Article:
The software needed to file new suspicious-transaction reports should arrive by the end of the month, according to a Federal Reserve Board official.

Richard Small, special counsel in the Fed's division of bank supervision and a key figure in crafting the new rules, said banks would have the product in a few weeks.

There was still some "tweaking" being done to the software, which will be available for Macintosh and IBM-compatible computers. Still, Mr. Small said banks should receive it well before the new reporting rules take effect, on April 1.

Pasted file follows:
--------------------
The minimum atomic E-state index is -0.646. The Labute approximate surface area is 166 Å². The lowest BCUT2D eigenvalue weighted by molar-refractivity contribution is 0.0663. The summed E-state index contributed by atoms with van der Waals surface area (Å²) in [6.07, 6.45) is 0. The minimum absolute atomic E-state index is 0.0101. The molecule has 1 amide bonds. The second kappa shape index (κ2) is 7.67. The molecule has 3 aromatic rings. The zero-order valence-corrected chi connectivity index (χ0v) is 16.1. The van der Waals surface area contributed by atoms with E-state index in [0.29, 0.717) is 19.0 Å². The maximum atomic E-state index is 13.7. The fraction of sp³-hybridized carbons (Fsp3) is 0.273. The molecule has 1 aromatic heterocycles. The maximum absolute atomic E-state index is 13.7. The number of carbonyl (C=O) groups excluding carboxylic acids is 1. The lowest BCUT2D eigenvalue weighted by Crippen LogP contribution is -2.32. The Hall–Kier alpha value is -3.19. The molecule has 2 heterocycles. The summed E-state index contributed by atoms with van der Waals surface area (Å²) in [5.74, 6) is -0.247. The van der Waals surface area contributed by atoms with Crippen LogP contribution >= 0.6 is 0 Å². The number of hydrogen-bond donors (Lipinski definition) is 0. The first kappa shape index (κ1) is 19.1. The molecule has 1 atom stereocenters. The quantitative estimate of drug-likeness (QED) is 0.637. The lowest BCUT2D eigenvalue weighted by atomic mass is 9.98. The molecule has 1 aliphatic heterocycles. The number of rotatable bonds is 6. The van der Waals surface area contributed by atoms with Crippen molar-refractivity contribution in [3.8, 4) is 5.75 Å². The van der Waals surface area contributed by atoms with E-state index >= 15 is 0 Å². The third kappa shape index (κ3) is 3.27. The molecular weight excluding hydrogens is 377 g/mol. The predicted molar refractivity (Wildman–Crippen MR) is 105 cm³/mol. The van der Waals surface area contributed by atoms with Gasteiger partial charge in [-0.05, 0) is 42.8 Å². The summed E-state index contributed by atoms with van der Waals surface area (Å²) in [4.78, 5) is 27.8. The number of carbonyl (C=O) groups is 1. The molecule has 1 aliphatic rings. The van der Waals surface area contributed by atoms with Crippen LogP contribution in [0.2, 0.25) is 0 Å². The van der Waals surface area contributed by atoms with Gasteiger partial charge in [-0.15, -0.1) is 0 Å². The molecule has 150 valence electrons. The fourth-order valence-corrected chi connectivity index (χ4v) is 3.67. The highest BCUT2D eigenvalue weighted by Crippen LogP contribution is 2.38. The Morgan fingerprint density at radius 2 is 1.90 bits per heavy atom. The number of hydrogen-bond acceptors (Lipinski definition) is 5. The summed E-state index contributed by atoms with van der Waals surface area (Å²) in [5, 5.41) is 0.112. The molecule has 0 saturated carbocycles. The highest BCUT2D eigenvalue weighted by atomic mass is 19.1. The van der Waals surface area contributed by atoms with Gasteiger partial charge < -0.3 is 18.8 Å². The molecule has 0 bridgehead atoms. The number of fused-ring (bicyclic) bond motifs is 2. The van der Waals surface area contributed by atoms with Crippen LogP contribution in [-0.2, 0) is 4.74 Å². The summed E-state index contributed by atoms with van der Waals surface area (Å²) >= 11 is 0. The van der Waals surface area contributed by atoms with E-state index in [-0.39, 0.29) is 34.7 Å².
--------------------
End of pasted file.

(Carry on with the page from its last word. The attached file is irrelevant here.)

Meanwhile, John J. Byrne, senior federal legislative counsel at the American Bankers Association, said his group is planning half-day sessions to explain the new rules.

Mr. Byrne said the sessions were planned April 2 in Chicago, April 9 in Philadelphia, and April 11 in Atlanta. Specific scheduling details were still being worked out, he added.

The new rules allow bankers to report questionable transactions to the Treasury Department's Financial Crimes Enforcement Network rather than to many different agencies, as is currently required. The reports replace the Criminal Referral Form and a box on the Currency Transaction Report that banks have been checking and backing up with documentation explaining the activity in question.

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